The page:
Monday, October 5, 2009

Breaking the conventional scheme of infection

After years of being in the field of information security, and security antivirus particularly, you have the opportunity to hear comments trying to justify the unjustifiable are more like myths than truths.

A journalist recently asked us what our feeling against moderately advanced users who claim not to need antivirus software because they know what they actually have on your computer.

While this may be true, I think we should not sin of arrogance. What I mean by this? Many times we are confident in knowing what we do and then we find that what seemed trivial turned out to be very dangerous. Obviously, the case would be a utopian user aware of the dangers that exist in the cloud (this word so fashionable to refer to the Internet) and act accordingly through prevention mechanisms.

However, many times, these trivial issues lead us to create in our minds a false sense of security, we believe that when they don't. Moved this issue to the world of malware, it's more common than believed.

Let's review the structure in the first instance of malicious code conventional. We could say that it's basically composed of three modules: of harm, self-defense and communication.

The damage module is designed to execute instructions such as removing harmful information, encryption of files, send spam messages to MSN contacts, to execute DDoS attacks, keylogging, among many other things.

The self-defense module will control those aspects that violate their malicious instructions, for example, disabling security programs (firewall, antivirus), blocking access to native operating system functionality (registry, CMD, Task Manager ), including also blocking access to antivirus websites to keep updated. This module also includes more advanced techniques such as rootkits, virtual machine detection, anti-debugging, among others.

As for the communication module, which need not be present but that is characteristic of current malware will be responsible for establishing communication against a malicious server (which may be a zombie) to download other malicious code, update their own code, continue their cycle of propagation, manipulate the network connection (DNS, SMTP, HTTP proxies), encrypt the stolen information, and more depending on the type of malware.

All these activities can reveal the presence of malware on your computer, and they cling antivirus solutions during the discovery process. However ... what if this scheme is broken? This happens in the following example:

We have a file that spreads via email pretending to be a video, his name is videotestimonio.mpeg.exe (Social Engineering applied to the file). The user runs the file and immediately run an instance of the browser that displays a video found on YouTube that refers to what referred to the file name.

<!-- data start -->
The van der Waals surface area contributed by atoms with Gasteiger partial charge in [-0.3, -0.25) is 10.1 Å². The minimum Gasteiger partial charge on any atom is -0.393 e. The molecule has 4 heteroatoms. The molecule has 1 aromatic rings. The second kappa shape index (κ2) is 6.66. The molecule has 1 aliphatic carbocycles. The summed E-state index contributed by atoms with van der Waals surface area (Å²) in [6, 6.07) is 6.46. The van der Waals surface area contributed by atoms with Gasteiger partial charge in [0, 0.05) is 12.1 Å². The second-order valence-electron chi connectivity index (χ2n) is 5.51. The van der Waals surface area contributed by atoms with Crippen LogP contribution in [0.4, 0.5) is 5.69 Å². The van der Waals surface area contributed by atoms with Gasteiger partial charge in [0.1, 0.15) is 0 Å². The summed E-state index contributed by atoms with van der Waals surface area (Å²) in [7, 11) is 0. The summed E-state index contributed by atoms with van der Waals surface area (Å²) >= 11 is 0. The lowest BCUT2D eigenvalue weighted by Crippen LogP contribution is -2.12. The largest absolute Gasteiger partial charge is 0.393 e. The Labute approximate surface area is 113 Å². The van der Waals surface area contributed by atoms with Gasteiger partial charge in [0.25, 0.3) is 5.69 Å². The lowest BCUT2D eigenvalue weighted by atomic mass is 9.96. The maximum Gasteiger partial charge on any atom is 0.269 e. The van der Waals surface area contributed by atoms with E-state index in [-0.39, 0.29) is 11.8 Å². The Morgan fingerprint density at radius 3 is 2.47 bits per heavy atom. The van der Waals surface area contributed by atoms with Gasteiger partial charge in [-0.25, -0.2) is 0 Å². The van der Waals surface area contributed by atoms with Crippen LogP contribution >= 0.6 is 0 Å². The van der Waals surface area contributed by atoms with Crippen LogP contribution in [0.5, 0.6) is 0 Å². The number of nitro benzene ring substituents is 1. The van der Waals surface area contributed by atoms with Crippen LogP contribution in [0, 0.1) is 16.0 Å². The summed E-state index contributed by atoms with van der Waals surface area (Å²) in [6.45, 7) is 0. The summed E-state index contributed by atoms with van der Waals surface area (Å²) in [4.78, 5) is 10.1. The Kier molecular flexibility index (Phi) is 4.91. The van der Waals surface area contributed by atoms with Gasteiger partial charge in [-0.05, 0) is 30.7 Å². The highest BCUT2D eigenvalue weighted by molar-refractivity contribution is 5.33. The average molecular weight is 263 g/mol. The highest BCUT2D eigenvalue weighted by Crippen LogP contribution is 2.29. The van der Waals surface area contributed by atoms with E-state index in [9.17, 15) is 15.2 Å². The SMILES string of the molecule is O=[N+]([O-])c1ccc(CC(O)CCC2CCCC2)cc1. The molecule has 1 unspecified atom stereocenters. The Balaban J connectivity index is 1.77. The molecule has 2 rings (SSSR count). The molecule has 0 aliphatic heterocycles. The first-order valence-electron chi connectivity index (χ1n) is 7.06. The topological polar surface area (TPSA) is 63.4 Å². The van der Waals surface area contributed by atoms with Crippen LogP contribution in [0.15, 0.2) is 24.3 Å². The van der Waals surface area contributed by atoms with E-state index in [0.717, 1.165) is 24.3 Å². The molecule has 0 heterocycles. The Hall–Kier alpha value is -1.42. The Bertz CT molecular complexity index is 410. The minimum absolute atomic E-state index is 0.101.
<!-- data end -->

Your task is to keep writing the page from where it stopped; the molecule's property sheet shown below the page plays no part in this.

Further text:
That is, not memory resident processes aren't handled any registry key, the PC isn't unusual symptoms and the user envisioned what was promised. However, something happened in the background.

The malicious code added information in the host file running a local pharming attack, intended to perform phishing attacks against the victim. In this case, the malware does not own communication modules, or self-defense, only one form of attack that all he does is add information on the host file, breaking the conventional scheme of infection. On this basis ... the machine is infected? Yes... antivirus will detect it? Most likely not because the host file isn't malware.

Regarding the development of malicious code is also trivial. It simply consists of a file .bat (video.bat) possessing the necessary instructions to add information in the host, generating a compressed file with WinRAR SFX (videotestimonio.mpeg.exe) with two lines of code that run the .bat.

Regardless of how trivial the malware. The effects can be achieved through this technique are very dangerous. Furthermore, the detection rate is very low. Only 12/41 (29.27%).

Obviously, confidence isn't as healthy, especially in an environment as ambiguous as the Internet.

Related information
Propagación automática de códigos maliciosos vía http
Simbiosis del malware actual. Koobface
Análisis esquemático de un ataque de malware basado en web

Jorge Mieres

1 comment:

David Harley said...

I must admit that there was a time back in the 90s when not all my machines ran antivirus all the time. That wasn't completely arrogant: I wasn't in the AV business then, but I was fairly well-known in the research community, and pretty capable of spotting standard social engineering.

Today there's too much in the way of self-launching exploits and targeted malware to take that risk unless you're prepared to spend a lot of time maintaining alternative defences. Even then, I'd consider the extra layer of protection worth the investment for most people (and almost all Windows users.